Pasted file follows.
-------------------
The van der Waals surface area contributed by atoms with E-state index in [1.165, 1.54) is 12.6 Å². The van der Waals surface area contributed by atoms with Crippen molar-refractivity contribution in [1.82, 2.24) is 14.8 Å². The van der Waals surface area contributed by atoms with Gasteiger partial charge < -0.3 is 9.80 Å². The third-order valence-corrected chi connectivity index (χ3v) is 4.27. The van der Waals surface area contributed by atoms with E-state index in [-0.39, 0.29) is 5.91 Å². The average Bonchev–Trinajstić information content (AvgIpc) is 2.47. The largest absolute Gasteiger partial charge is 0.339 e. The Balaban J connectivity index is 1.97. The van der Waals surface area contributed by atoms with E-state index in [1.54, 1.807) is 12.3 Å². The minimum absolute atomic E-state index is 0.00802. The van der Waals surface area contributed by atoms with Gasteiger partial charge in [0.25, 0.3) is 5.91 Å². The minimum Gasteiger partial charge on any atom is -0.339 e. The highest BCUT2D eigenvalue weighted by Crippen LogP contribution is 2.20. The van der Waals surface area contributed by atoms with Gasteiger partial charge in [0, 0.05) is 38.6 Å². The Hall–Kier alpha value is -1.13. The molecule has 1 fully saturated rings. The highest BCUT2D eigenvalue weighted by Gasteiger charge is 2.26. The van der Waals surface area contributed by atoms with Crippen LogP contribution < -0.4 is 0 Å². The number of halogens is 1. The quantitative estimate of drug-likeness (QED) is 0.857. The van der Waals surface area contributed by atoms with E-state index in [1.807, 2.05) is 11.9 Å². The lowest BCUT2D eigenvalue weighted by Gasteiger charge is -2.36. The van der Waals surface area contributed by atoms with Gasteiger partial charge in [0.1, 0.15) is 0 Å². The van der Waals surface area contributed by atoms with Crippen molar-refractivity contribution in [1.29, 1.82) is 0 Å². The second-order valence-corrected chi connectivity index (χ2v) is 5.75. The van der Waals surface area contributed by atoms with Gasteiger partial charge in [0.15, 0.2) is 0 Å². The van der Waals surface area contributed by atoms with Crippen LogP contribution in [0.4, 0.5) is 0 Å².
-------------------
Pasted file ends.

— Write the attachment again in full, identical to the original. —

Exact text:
The van der Waals surface area contributed by atoms with E-state index in [1.165, 1.54) is 12.6 Å². The van der Waals surface area contributed by atoms with Crippen molar-refractivity contribution in [1.82, 2.24) is 14.8 Å². The van der Waals surface area contributed by atoms with Gasteiger partial charge < -0.3 is 9.80 Å². The third-order valence-corrected chi connectivity index (χ3v) is 4.27. The van der Waals surface area contributed by atoms with E-state index in [-0.39, 0.29) is 5.91 Å². The average Bonchev–Trinajstić information content (AvgIpc) is 2.47. The largest absolute Gasteiger partial charge is 0.339 e. The Balaban J connectivity index is 1.97. The van der Waals surface area contributed by atoms with E-state index in [1.54, 1.807) is 12.3 Å². The minimum absolute atomic E-state index is 0.00802. The van der Waals surface area contributed by atoms with Gasteiger partial charge in [0.25, 0.3) is 5.91 Å². The minimum Gasteiger partial charge on any atom is -0.339 e. The highest BCUT2D eigenvalue weighted by Crippen LogP contribution is 2.20. The van der Waals surface area contributed by atoms with Gasteiger partial charge in [0, 0.05) is 38.6 Å². The Hall–Kier alpha value is -1.13. The molecule has 1 fully saturated rings. The highest BCUT2D eigenvalue weighted by Gasteiger charge is 2.26. The van der Waals surface area contributed by atoms with Crippen LogP contribution < -0.4 is 0 Å². The number of halogens is 1. The quantitative estimate of drug-likeness (QED) is 0.857. The van der Waals surface area contributed by atoms with E-state index in [1.807, 2.05) is 11.9 Å². The lowest BCUT2D eigenvalue weighted by Gasteiger charge is -2.36. The van der Waals surface area contributed by atoms with Gasteiger partial charge in [0.1, 0.15) is 0 Å². The van der Waals surface area contributed by atoms with Crippen molar-refractivity contribution in [1.29, 1.82) is 0 Å². The second-order valence-corrected chi connectivity index (χ2v) is 5.75. The van der Waals surface area contributed by atoms with Gasteiger partial charge in [0.15, 0.2) is 0 Å². The van der Waals surface area contributed by atoms with Crippen LogP contribution in [0.4, 0.5) is 0 Å².